It’s the age-old question when it comes to food – is it still ok to eat? ‘Best before’ and ‘use-by’ dates can be tricky to navigate, which is why consumer survey studies have found that the simple misunderstandings & mix up of the two terms lead to approximately 31% of food wasted at a retail and consumer level. With over 5 million tonnes of food already ending up in landfill, its important now more than ever to clear the confusion between the two and avoid throwing out food that could be safe to eat.
So let’s dive in & take a look at what each means and how it affects the way you consume & throw out food!
The ‘use-by’ date is the ‘last date in which food can be eaten safely, provided its been stored correctly according to the manufacturer’s instructions. These are usually found on perishable and short-shelf life goods (e.g. milk, meat, ready-made salads) where the food can be microbiologically unsafe before spoiling occurs. It’s a no brainer then that food cannot be sold if its past its use-by date.
If the meal in question is past its use-by date throw it out as it is no Bueno and shouldn’t be eaten for health and safety reasons.
The ‘best-before’ date on the other hand is the ‘last date which foods are expected to retain their quality attributes (e.g. colour, taste, texture, flavour), provided its stored according to storage instructions and the packaging hasn’t been opened.’ If the food is past its best-before date its still safe to eat, it’s just no longer at its peak, quality wise that is. It’s also technically okay to sell food past its best before date if its ‘not spoiled, damaged, deteriorated or perished so that its unreasonable for human consumption.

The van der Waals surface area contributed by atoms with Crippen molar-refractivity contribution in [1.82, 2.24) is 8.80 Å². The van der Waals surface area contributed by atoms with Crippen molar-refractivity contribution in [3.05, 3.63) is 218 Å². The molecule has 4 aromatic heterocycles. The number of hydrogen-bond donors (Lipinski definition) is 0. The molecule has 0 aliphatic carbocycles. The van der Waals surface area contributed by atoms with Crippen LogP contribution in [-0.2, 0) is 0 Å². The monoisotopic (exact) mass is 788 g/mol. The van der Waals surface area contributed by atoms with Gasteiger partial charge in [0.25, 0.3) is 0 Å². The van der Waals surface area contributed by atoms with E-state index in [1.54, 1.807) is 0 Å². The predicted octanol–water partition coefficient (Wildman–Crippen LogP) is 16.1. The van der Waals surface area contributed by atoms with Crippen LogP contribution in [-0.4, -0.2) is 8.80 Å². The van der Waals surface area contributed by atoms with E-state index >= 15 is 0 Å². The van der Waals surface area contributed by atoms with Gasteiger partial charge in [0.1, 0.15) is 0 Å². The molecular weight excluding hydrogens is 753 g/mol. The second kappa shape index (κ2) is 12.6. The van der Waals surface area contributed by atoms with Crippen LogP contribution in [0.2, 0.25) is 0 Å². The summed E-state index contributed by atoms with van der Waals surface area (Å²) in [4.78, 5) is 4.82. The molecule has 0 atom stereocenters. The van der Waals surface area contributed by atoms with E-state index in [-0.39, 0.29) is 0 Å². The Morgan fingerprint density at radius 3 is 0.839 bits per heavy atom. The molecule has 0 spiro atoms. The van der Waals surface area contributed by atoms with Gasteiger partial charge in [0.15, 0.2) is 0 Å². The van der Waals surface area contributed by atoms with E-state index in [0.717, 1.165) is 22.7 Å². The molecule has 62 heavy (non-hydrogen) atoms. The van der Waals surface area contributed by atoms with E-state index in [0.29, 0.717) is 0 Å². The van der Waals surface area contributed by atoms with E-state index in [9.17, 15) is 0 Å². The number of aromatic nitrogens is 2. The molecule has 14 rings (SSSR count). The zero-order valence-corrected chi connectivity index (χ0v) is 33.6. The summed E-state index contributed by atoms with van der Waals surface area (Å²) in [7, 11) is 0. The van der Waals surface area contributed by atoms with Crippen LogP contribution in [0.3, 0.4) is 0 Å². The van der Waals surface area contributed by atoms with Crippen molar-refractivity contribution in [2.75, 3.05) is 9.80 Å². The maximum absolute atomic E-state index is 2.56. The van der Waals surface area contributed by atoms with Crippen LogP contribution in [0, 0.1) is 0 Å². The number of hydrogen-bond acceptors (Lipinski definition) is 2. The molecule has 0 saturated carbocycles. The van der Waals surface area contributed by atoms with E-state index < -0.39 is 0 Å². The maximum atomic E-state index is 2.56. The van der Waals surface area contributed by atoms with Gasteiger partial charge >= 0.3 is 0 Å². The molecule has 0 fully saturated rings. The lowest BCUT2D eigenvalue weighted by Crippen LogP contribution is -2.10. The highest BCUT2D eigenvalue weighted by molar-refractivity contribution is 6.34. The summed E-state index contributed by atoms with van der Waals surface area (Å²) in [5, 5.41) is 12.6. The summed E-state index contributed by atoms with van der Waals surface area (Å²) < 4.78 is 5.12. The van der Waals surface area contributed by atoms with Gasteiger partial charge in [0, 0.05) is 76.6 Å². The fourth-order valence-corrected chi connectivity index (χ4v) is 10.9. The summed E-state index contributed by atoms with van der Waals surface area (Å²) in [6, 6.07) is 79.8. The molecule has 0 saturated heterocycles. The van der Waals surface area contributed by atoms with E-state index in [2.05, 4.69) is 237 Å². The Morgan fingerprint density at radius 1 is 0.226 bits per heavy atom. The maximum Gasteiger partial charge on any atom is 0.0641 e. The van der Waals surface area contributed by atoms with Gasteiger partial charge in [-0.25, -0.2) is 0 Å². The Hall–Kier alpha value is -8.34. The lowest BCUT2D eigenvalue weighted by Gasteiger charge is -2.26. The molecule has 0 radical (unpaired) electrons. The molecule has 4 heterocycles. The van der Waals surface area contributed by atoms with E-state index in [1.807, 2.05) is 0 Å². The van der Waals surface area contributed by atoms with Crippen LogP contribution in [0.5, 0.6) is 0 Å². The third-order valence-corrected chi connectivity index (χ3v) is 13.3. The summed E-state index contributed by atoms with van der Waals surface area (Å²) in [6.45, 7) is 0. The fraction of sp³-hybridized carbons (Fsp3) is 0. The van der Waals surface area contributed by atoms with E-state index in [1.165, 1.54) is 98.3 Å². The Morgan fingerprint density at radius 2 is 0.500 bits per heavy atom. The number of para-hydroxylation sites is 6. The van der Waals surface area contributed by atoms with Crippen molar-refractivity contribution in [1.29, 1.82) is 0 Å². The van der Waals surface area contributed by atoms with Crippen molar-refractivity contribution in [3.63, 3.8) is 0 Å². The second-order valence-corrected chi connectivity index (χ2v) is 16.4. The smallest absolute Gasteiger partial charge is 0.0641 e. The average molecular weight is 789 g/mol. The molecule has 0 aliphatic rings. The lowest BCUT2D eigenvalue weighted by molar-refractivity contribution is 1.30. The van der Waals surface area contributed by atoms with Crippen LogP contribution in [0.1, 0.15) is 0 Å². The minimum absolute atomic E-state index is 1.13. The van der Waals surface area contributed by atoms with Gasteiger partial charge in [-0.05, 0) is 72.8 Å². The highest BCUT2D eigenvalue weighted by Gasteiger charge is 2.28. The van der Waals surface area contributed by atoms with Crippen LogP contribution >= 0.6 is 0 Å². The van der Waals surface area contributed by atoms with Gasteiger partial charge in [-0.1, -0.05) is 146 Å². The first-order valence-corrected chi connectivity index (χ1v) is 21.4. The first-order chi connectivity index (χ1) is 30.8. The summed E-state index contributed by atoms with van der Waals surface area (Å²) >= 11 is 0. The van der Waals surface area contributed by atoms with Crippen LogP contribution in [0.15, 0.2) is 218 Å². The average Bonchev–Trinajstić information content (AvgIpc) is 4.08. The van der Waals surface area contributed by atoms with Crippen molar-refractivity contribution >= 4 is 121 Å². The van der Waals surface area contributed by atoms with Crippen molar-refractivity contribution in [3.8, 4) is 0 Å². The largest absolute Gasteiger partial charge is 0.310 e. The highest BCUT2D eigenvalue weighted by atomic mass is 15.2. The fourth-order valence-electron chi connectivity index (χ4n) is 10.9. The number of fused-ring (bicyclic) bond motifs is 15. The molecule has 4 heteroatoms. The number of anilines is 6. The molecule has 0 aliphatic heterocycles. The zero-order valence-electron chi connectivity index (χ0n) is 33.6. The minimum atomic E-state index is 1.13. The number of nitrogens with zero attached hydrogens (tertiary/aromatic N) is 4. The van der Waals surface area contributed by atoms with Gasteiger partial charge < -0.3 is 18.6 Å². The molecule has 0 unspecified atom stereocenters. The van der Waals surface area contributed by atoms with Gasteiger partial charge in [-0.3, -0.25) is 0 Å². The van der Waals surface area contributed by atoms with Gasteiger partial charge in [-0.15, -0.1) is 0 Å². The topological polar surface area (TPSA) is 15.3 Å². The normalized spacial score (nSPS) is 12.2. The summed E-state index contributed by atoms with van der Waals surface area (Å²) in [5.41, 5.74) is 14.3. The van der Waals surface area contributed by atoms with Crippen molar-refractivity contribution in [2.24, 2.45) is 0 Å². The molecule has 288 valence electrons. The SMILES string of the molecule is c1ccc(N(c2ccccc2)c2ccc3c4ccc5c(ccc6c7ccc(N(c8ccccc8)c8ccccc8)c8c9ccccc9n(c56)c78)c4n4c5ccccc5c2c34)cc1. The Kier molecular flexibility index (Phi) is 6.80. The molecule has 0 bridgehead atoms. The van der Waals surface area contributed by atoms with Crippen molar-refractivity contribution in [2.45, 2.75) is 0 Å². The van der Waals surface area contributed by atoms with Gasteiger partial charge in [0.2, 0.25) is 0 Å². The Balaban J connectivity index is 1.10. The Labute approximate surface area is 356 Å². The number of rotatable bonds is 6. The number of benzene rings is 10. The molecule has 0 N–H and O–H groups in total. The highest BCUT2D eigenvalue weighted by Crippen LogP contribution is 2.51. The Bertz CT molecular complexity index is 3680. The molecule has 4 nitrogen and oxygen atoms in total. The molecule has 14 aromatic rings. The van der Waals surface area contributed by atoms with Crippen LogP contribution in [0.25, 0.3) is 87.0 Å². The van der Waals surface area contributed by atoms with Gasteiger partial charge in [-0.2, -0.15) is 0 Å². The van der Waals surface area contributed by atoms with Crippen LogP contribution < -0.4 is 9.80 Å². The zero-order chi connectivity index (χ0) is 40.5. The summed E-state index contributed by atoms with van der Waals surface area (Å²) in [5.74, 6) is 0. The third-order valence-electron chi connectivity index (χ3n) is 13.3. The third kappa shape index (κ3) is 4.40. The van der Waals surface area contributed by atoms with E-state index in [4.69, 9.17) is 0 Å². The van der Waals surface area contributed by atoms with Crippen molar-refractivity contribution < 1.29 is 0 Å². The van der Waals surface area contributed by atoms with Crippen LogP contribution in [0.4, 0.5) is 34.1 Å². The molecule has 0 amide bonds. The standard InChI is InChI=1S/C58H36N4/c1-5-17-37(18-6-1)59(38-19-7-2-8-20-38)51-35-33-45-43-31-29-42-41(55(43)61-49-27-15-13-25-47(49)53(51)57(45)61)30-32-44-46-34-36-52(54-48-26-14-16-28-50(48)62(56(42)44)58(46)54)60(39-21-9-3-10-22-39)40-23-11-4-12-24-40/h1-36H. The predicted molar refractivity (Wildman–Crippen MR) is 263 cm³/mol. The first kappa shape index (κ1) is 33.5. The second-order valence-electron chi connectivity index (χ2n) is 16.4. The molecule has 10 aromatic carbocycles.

Baked on or Baked For
Breads that carry a shelf life of 7 days or less can include the ‘baked on’ or ‘baked for’ date.
- Baked On – the most common of the two that you’ll find, this is the date that the bread was baked.
- Baked For – less commonly used, this date is no later than 12 hours after the time the bread was baked.
Fortunately, unlike in the States you won’t see other date marking systems like ‘best if used by/before’ or ‘sell by’ dates as the Australian Food Standards gods (FSANZ) don’t prescribe it. Sell by dates are usually for store’s inventory management more than anything. ‘Packed’ dates (i.e. the date that the food was packed) can be seen on meat and poultry but must not be used for retail sale. This has nothing to do with the expected shelf life of products and acts more of an FYI.
You’ll find date markings on most packages whether it be at the local store or at a catering event. However, there are some products that don’t require a date mark; individual serves of ice cream, small packages of food (except when needing to be consumed by a certain date for health and safety reasons), foods where ‘best-before’ dates is more than two years or foods that are exempt from labelling altogether.
While it’s up to the food manufacturers to determine shelf life of the food, a lot of brain power and testing is done before a date is stamped. Once this is done, manufacturers must then validate their shelf life and substantiate their date marking. Sometimes though, manufacturers can be quite conservative with their date marking often setting the date earlier than what the testing indicates as no longer safe. Best advice is to use common sense if there’s clear spoilage or you’re in doubt, throw it out.
For more Info: Visit FSANZ Standard 1.2.5 Use By and Best Before Dates